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Bill Batterman is in the unusual position to be grateful for a blocked bile duct last year.
Had it not been for the scan needed to diagnose that blockage, his care team at the William S. Middleton Memorial Veterans’ Hospital would not have found the walnut-sized tumor Batterman had on his pancreas.
From his initial diagnosis to the expert care he received throughout chemotherapy and surgery, the 87-year-old Batterman feels blessed to have access to a highly-skilled oncology team.
“The doctors have been fabulous,” he said.
Batterman, who lives in Sun Prairie with his wife, noticed in February 2021 that something wasn’t right with his digestive system. His physician at the VA suggested he come in for testing.
Lab work and a CT scan confirmed that Batterman’s maladies were due to a bile duct obstruction, but they also found a mass on his pancreas. When surgeons placed a stent into Batterman’s bile duct, they sampled tissue from the mass and found it was malignant.
“Had I not had that bile duct problem, they wouldn’t have found the cancer,” he said.
Pancreatic cancer is notorious in that patients typically do not notice any symptoms of ill health in the earliest, most treatable stages of the disease. A significant amount of pancreatic cancer cases are not diagnosed until the advanced stages, which contributes to a low five-year survival rate. UW Carbone and UW Health are actively researching better prevention tactics and more effective treatments.
Batterman said he felt at peace as he embarked on his treatment journey, wanting to pursue his options but also accepting that whatever was to be would be.
“He had such a positive outlook,” said Dr. Sharon Weber, Chair of the Division of Surgical Oncology within UW’s Department of Surgery.
Batterman’s treatments began with a chemotherapy regimen every two weeks at the VA. He tolerated those infusions very well.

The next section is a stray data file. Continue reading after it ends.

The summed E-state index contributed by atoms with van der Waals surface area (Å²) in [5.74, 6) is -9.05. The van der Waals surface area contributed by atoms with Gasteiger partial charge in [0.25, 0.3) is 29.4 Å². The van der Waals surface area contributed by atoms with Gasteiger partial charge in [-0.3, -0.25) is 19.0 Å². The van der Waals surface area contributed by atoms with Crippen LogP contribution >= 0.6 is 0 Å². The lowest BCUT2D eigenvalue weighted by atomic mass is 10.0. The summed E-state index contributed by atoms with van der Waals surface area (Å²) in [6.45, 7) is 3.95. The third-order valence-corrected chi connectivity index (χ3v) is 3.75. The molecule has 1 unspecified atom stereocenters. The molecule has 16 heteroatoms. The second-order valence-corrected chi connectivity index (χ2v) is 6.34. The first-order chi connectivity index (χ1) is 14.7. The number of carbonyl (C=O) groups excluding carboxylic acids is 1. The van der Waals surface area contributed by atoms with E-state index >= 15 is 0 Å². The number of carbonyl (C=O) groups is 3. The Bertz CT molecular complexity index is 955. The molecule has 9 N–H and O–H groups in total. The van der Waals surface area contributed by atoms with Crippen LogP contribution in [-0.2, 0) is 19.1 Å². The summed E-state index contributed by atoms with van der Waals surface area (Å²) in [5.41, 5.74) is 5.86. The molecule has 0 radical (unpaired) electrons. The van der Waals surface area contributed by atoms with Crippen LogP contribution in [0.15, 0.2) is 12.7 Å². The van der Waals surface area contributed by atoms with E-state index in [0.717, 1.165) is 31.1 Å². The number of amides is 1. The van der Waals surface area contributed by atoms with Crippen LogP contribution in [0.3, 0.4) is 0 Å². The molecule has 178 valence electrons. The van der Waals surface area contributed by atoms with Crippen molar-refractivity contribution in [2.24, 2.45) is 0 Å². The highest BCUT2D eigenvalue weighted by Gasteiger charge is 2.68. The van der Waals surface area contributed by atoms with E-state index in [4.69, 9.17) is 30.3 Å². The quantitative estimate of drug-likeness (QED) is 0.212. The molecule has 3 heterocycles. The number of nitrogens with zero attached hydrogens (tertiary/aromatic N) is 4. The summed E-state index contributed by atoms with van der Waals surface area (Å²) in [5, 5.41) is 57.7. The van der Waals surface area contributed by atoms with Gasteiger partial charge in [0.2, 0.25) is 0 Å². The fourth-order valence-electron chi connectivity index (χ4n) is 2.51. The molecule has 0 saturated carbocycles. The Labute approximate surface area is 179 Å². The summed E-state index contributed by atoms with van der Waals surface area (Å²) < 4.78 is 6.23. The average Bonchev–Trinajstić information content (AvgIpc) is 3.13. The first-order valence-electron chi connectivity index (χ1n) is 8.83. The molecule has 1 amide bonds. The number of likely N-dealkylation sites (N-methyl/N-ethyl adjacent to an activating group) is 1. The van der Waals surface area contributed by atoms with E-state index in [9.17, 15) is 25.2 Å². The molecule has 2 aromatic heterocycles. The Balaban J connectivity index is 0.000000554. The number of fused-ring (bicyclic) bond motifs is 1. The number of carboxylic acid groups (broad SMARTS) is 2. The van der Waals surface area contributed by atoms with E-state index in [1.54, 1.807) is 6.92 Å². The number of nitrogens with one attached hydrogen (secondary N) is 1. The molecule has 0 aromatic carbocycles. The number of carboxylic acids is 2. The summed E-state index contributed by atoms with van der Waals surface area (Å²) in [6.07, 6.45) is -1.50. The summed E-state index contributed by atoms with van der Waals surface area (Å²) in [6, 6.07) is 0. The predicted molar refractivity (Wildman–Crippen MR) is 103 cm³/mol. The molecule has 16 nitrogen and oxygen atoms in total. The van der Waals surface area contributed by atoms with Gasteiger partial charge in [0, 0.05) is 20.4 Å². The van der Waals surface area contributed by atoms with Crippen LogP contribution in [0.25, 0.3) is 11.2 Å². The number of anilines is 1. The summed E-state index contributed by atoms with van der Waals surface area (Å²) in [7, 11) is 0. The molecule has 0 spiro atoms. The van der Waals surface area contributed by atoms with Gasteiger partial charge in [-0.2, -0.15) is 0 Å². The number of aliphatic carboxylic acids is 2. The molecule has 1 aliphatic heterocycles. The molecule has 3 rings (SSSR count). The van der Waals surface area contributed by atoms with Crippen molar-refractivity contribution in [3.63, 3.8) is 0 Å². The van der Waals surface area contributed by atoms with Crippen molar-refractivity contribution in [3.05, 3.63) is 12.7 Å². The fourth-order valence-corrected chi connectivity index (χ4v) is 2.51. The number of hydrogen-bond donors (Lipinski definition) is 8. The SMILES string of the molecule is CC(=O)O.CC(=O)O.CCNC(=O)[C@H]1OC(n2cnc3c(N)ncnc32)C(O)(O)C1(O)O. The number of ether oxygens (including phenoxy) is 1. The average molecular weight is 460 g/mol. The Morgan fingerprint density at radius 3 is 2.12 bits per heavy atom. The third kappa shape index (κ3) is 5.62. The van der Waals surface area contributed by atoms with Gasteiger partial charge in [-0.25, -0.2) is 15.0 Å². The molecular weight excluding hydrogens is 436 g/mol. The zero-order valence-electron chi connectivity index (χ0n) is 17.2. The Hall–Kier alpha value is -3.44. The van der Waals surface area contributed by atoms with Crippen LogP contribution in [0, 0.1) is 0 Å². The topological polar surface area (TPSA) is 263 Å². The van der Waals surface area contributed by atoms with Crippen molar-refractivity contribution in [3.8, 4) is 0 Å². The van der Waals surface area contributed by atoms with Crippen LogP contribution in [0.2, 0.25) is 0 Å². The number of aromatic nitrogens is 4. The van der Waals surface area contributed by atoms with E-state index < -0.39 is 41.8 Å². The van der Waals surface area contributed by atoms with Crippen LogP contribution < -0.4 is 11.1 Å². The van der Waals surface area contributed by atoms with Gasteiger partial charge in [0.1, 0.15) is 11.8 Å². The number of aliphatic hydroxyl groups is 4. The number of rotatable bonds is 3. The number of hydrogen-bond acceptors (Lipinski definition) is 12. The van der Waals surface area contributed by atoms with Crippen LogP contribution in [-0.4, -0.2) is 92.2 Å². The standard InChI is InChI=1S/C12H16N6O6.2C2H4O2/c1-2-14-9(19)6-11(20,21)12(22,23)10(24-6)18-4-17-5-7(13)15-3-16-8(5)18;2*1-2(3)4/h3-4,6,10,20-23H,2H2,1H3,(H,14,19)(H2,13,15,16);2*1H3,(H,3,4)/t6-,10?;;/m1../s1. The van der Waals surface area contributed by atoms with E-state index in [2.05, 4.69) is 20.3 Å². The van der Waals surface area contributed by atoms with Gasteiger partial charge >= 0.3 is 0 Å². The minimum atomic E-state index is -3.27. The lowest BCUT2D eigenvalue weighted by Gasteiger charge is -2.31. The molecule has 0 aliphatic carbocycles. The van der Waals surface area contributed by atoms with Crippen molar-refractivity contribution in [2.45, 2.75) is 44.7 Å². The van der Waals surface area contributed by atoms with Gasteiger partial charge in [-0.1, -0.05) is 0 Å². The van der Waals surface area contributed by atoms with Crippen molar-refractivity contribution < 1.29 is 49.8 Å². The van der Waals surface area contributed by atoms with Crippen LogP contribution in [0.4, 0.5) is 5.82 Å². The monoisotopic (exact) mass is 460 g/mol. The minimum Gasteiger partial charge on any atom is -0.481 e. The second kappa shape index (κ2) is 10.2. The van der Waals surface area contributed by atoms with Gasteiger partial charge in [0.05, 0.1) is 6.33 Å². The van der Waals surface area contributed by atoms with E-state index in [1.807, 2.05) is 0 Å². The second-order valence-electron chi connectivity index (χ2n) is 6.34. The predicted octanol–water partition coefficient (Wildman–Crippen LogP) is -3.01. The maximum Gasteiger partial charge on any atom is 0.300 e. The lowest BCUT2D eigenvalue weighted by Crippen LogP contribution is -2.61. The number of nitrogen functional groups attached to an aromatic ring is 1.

“He cruised through his chemo,” said Dr. Roberto Vidri, Complex General Surgical Oncology Fellow in the UW Department of Surgery. “He did better than many younger patients.”
In fact, Batterman’s care team believed he was healthy enough to be a candidate for the Whipple procedure in December 2021. This is a surgery that removes parts of a patient’s pancreas, stomach, bile duct and small intestine, and requires reconstruction to ensure the patient’s digestive system functions normally.
“It’s the definition of a major, complicated operation,” said Vidri.
The surgery can take up to 10 hours to complete and comes with many potential complications, including patients not surviving the surgery and those who do having prolonged digestive difficulties.
Batterman’s surgery was successful, and he was released from the hospital after less than a week. He has recovered well and enjoys a good quality of life. Still, his care team continues to monitor him regularly for a recurrence of his cancer.
“I think he’s a perfect example of age not being a limitation in pursuing aggressive treatment options,” Vidri said.
“He’s very inspiring,” Weber agreed.
Confidence in care
Batterman’s journey wasn’t completely without issues.
He had a recurrence of the bile duct blockage that stopped his chemotherapy treatments, and he almost was disqualified from the Whipple procedure when a scan showed a possible growth on his liver. A follow-up exam showed there was no issue, and the surgery could proceed.
In advance of his surgery, Weber said Batterman followed a preoperative nutrition plan and exercise routine to ensure he stayed healthy and eligible for that difficult surgery. This program is provided by a team of geriatricians, surgical oncologists, nutritionists, physical therapists, and others, to enhance outcomes after complex surgery. It is increasingly utilized at UW and the VA, and it is the subject of ongoing research.
“He did everything we asked of him, which is very difficult physically for most patients, even those much younger than Bill,” she said.
Batterman said he felt confident in how well informed he was about his treatment options and how realistic his care team was in talking about potential side effects that could seriously impact his quality of life. Still, he trusted their opinion when they said he was a good surgery candidate.
“The doctors were so positive, so confident, not trying to convince me to do it, but just to say, ‘We think it will be successful for you,’” Batterman said.
As a longtime VA patient, he also appreciated the strong cooperation UW showed with the VA to provide him with an expert oncology team.
The successful treatments and surgery have given Batterman a renewed appreciation for and commitment to his faith journey, as well as the additional time and opportunities afforded him with his family and friends. He is very thankful for these blessings in his life.